Example: Basic shapes

There are multiple basic shapes which can be described by specifying their properties like width or height. Creating this objects is very similiar as creating a window. We can either specify their properties in constructor or call their appropriate member functions.

All the shapes should be constructed after the application has been initialized and a window created, otherwise the behavior of the application is undefined.

Whenever you change a propery of a shape by calling its member function, the shape will be updated and the changes will be seen on the screen immediately at next redraw.

Note that each of the basic shapes has multiple constructors, each initializing the shape via a different kind of parameters. In this examples, though, we only show one possible constructor for each shape. Refer to the class documentation to get a list of all the possibilities.


To create a line, we specify its start and end point by passing the X and Y coordinates for each to its constructor:

  LineRef ln = new Line(100,100,200,200);

This line will start at point (100,100) and end at point (200,200). If we want to change the end or start point we call the setStart() and setEnd() member functions of the line object:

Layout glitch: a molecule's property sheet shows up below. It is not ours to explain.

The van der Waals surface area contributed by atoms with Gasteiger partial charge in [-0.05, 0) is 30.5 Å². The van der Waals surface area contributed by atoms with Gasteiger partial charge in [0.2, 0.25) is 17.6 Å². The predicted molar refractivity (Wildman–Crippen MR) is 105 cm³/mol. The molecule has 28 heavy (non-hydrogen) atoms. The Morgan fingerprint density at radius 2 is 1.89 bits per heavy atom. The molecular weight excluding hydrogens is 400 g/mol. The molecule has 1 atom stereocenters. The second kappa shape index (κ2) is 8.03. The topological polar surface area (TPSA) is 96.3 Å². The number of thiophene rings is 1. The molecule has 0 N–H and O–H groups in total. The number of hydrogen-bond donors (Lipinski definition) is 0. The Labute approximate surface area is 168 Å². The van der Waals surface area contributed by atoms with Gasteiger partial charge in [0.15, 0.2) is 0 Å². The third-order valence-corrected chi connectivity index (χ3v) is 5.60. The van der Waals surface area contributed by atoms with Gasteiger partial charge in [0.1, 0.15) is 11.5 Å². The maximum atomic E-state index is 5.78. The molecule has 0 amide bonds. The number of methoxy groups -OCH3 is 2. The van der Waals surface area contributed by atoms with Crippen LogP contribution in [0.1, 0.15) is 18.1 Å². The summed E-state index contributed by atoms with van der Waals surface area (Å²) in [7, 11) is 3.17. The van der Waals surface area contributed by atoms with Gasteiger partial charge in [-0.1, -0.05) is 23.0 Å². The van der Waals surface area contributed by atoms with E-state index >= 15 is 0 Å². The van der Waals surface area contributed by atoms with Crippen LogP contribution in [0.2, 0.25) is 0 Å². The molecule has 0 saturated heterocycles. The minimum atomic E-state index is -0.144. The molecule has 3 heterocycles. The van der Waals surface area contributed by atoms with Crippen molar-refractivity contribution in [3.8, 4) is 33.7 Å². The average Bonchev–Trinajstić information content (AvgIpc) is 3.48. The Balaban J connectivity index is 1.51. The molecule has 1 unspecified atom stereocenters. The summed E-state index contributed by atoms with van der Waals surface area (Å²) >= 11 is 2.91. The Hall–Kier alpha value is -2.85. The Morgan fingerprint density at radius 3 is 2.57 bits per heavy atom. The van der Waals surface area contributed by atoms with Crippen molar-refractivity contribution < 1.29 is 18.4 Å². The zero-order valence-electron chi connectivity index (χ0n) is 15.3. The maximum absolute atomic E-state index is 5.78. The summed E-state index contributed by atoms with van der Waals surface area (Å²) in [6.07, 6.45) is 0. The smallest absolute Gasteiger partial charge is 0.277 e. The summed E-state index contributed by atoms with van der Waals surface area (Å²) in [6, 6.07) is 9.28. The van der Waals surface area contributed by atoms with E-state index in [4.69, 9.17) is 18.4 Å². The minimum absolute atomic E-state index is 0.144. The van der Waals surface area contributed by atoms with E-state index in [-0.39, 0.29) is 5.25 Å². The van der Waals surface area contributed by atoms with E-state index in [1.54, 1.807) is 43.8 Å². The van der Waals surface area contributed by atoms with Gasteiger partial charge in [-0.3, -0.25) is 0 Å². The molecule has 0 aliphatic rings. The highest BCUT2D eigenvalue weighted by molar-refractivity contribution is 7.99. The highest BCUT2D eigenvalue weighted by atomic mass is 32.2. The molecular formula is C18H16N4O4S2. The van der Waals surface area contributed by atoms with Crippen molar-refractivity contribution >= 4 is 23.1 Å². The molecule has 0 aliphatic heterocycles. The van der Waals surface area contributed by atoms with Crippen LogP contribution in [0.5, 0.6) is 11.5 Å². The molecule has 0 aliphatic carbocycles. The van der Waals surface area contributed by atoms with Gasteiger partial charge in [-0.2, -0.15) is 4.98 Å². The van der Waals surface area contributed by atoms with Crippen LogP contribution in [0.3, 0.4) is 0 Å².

To make the line visible, we have to specify its stroke. For now, lets just use a simple black stroke:


Finally, to make it actually appear in the window, we have to add it as a child to it. The window will thus act as a parent to the line object in the display hierarchy.



To create a simple rectangle we specify its location and size:

  RectangleRef rc = new Rectangle(10,10,100,100);

This rectangle will be positioned at coordinate (10,10) and will have size of 100x100 pixels. If we want to change this parameters, to move the rectangle and resize it we should call the setLocation() and setSize() member functions.


Rectangles can also have rounded corners. The radius of each corner is set via SetRadius() member function. You can also specify which of the corners will actually get rounded by specifying a radius mask. A boolean value for each corner is passed in the order: top-left, top-right, bottom-right, bottom-left.


To make the rectangle visible, we have to set it some fill or stroke. For now, lets just use a black fill:


We add our rectangle as a child to the window much like we added the line:



We create an ellipse by specifying its center point and radius in X and Y direction:

  EllipseRef el = new Ellipse(200,200,100,100);

To change its properties we call the setCenter() and setRadius() member function:


We set the fill of an ellipse and add it as a child to the window the same way as the rectangle.